Remote Workforce Cybersecurity During And After The Pandemic: 9 Tips

Caroline Duncan - Mar 15, 2021 11:13:55 PM

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It’s been a challenging time for many organizations amid the turmoil of the COVID-19 pandemic as they’ve had to suddenly switch to having huge chunks of – if not all – their workforces working remotely to remain safe.

This work needed to be undertaken quickly, with little warning, and now many companies are finding that many of the measures put in place to enable their employees to work in new ways may be vulnerable to cybersecurity threats. 

A report late last year from INTERPOL has found that COVID-19 is responsible for seeing a shift in the focus of cybercriminals from individuals and small businesses to new targets of major companies, government entities, and critical infrastructure – highlighting the urgency of securing a remote workforce in organizations. 

Many of the tactics that cybercriminals are using are similar to traditional ones. Cybercriminals, including hackers and scammers, are using fraudulent means to target organizations through the weakest link: their employees.

There are many cybersecurity risks that are increased because of remote working. With employees increasingly dependent on the internet and cloud services in order to keep doing their jobs during the pandemic, there are new ways for them to be targeted, placing your company’s systems at risk of being compromised.


Table of contents

Top tips to deal with cybersecurity threats in the pandemic

  1. Phishing and online scams have been refocused
  2. An increase in scam telephone calls
  3. Insist on anti-virus tools for all home computers
  4. Ensure your virtual meetings are secure
  5. Be mindful of secure remote connectivity
  6. Implement multi-factor authentication to prevent unauthorized access
  7. Overcoming issues with communication channels
  8. Warn your employees about the dangers of insecure Wi-Fi
  9. Beware of malicious misinformation

Securing your remote workforce with DeskAlerts

  1. Help desk call volume overload
  2. Improving the IT department’s image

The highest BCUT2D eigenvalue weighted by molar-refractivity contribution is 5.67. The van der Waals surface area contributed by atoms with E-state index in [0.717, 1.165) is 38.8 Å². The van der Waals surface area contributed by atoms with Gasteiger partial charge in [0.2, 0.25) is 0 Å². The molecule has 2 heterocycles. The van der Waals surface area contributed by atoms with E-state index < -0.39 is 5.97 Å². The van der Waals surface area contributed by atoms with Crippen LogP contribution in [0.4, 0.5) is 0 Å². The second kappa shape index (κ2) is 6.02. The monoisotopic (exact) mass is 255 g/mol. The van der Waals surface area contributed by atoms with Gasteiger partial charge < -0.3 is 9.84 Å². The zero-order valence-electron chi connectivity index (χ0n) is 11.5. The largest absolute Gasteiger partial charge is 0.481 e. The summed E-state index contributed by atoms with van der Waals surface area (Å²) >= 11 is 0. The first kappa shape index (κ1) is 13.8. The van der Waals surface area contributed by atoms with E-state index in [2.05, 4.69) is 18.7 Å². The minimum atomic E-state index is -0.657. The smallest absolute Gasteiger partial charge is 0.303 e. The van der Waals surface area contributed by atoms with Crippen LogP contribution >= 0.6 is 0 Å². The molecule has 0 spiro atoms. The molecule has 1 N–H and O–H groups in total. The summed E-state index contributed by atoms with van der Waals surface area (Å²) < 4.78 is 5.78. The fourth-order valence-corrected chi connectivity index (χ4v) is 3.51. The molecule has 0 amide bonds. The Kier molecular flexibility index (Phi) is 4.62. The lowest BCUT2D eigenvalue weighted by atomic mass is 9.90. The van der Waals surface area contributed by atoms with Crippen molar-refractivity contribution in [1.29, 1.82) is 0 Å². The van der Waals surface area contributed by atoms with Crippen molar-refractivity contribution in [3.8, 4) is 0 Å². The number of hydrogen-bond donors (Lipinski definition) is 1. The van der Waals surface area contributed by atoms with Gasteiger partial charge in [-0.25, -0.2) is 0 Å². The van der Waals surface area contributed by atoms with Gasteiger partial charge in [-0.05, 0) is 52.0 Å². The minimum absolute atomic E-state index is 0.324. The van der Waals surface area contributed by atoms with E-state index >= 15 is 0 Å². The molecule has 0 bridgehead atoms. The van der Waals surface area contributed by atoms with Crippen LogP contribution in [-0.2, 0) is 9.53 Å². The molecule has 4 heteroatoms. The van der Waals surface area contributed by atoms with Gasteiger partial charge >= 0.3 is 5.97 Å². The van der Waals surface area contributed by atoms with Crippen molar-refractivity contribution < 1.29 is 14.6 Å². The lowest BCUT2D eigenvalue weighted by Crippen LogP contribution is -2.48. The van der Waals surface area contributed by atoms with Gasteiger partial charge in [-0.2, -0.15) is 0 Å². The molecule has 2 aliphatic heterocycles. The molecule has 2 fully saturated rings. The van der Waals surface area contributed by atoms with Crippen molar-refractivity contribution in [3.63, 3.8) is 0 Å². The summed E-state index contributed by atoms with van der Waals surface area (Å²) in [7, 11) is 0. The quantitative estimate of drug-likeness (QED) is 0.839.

3. Users not updating software


Top tips to deal with cybersecurity threats in the pandemic

These are the 9 most critical things you need to be aware of in terms of remote workforce cybersecurity:


1. Phishing and online scams have been refocused

The usual online scams and phishing schemes have evolved to have COVID-19 themes. Nowadays it isn’t uncommon for these criminals to impersonate health officials or government agencies. The end game is still the same: employees are tricked into providing personal credentials and/or downloading malicious files.  

As part of your remote workforce security efforts, it is definitely worthwhile to remind your employees about these types of emails and give updated examples of the common COVID-19 themed phishing emails doing the rounds.

 

>> Download free cybersecurity quiz for the employees <<

 

2. An increase in scam telephone calls

Like their emailing colleagues, scammers are busy working the phones in fake call centers pretending to be from a range of different organizations from the police to the tax department to the employee’s internet service provider. 

One I received personally just last week was from a person purporting to be from my own company’s IT help desk and wanted me to download an app so he could access my computer remotely. 

According to Australia’s biggest telecommunications company, Telstra, there has been an increase in these calls during COVID-19 and the company is blocking half a million suspected scam calls from reaching end users every single day.  

In the United States, the situation is not much better: a recent report by USA Today claimed that three-quarters of Americans have been targeted by phone scammers over the last 12 months. 

It also identified COVID vaccination phone scams are on the increase.

Scam calls can be difficult to detect as often the scammers are spoofing the number they are calling from so it looks as though they are calling from a legitimate and reputable entity. Encourage your employees to be vigilant and never give out any compromising details to an unknown cold caller.